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Martin Lewis urges Brits turned down for Universal Credit last year to re-apply now

BRITS that have previously been turned down for Universal Credit should re-apply if they’ve spent a chunk of their savings.

MoneySavingExpert’s Martin Lewis urged people that have dipped into their savings accounts to reapply for the benefit, as they could now be eligible.

People with savings of more than £6,000 will get a reduced Universal Credit payment


People with savings of more than £6,000 will get a reduced Universal Credit paymentCredit: Getty

There are rules limiting how much Universal Credit you can access if you have savings of between £6,000 and £16,000.

The amount you can claim is on a sliding scale depending on how much cash you and your partner have stashed away.

You can’t access Universal Credit at all if you have combined savings of more than £16,000.

But you can reapply as soon as your rainy day fund falls below that threshold, MoneySavingExpert revealed today.

What to do if you have problems claiming Universal Credit

IF you’re experiencing trouble applying for your Universal Credit, or the payments just don’t cover costs, here are your options:

  • Apply for an advance – Claimants are able to get some cash within five days rather than waiting weeks for their first payment. But it’s a loan which means the repayments will be automatically deducted from your future Universal Credit payout.
  • Alternative Payment Arrangements – If you’re falling behind on rent, you or your landlord may be able to apply for an APA which will get your payment sent directly to your landlord. You might also be able to change your payments to get them more frequently, or you can split the payments if you’re part of a couple.
  • Budgeting Advance – You may be able to get help from the Government for emergency household costs of up to £348 if you’re single, £464 if you’re part of a couple or £812 if you have children. These are only in cases like your cooker breaking down or for help getting a job. You’ll have to repay the advance through your regular Universal Credit payments. You’ll still have to repay the loan, even if you stop claiming for Universal Credit.
  • Cut your Council Tax – You might be able to get a discount on your Council Tax by applying for a Council Tax Reduction. Alternatively, you might be entitled to Discretionary Housing Payments to help cover your rent.
  • Foodbanks – If you’re really hard up and struggling to buy food and toiletries, you can find your local foodbank who will provide you with help for free. You can find your nearest one on the Trussell Trust website.

This means that Brits who have previously been turned down could now be eligible to claim benefits.

Martin Lewis said: “It’s vital to make your fresh claim (if you’re newly eligible) or update your online journal as soon as your savings dip as the sooner you act, the sooner you’ll be paid – or see your award increase.”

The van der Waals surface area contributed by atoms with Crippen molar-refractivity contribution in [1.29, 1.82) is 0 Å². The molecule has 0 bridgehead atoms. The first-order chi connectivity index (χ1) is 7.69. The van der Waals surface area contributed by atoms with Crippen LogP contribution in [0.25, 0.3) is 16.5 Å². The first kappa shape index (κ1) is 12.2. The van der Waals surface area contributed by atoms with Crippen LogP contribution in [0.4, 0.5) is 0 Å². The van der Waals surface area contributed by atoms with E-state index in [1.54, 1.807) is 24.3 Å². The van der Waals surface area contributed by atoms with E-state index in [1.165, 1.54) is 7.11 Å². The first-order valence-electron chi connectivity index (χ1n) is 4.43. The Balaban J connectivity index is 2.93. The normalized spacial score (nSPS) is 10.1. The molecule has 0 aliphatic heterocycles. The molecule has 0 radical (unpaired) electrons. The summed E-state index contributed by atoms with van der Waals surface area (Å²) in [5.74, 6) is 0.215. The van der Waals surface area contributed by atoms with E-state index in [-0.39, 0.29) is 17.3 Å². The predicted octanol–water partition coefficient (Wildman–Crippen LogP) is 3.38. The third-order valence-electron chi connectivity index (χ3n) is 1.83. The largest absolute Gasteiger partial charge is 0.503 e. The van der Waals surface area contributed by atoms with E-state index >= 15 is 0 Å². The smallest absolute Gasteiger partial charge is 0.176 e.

How to apply

Brits who earn a low income, are out of work or cannot work are eligible to apply for Universal Credit.

If your claim has been rejected in the past, you will have to make a new application as your previous attempt won’t have been saved in the system.

The best way to apply for Universal Credit is online, but you can also call the free helpline on 0800 328 5644.

You will need several pieces of information to hand when you are making your claim.

This includes:

  • your bank, building society or credit union account details
  • an email address
  • information about your housing, for example how much rent you pay
  • details of your income, for example payslips
  • details of savings and any investments, like shares or a property that you rent out
  • details of how much you pay for childcare if you’re applying for help with childcare costs

You will also have to verify your identity online, which will require some proof such as your driving licence, passport or debit or credit card.

After you’ve applied online you will be invited to attend an in-person interview.

MoneySavingExpert warned that the person assessing your claim could look into why and how fast your savings have dropped.

They may ask you to provide evidence that you have spent it legitimately, rather than moving it elsewhere to claim more Universal Credit.

If you were already claiming a reduced Universal Credit payment because you had some savings under the £16,000 limit, you might be able to get more cash.

Simply update your online journal with your latest savings balance to find out how much more you could be eligible for.

It’s important to update your account as soon as possible, as you won’t be able to backdate the claim.

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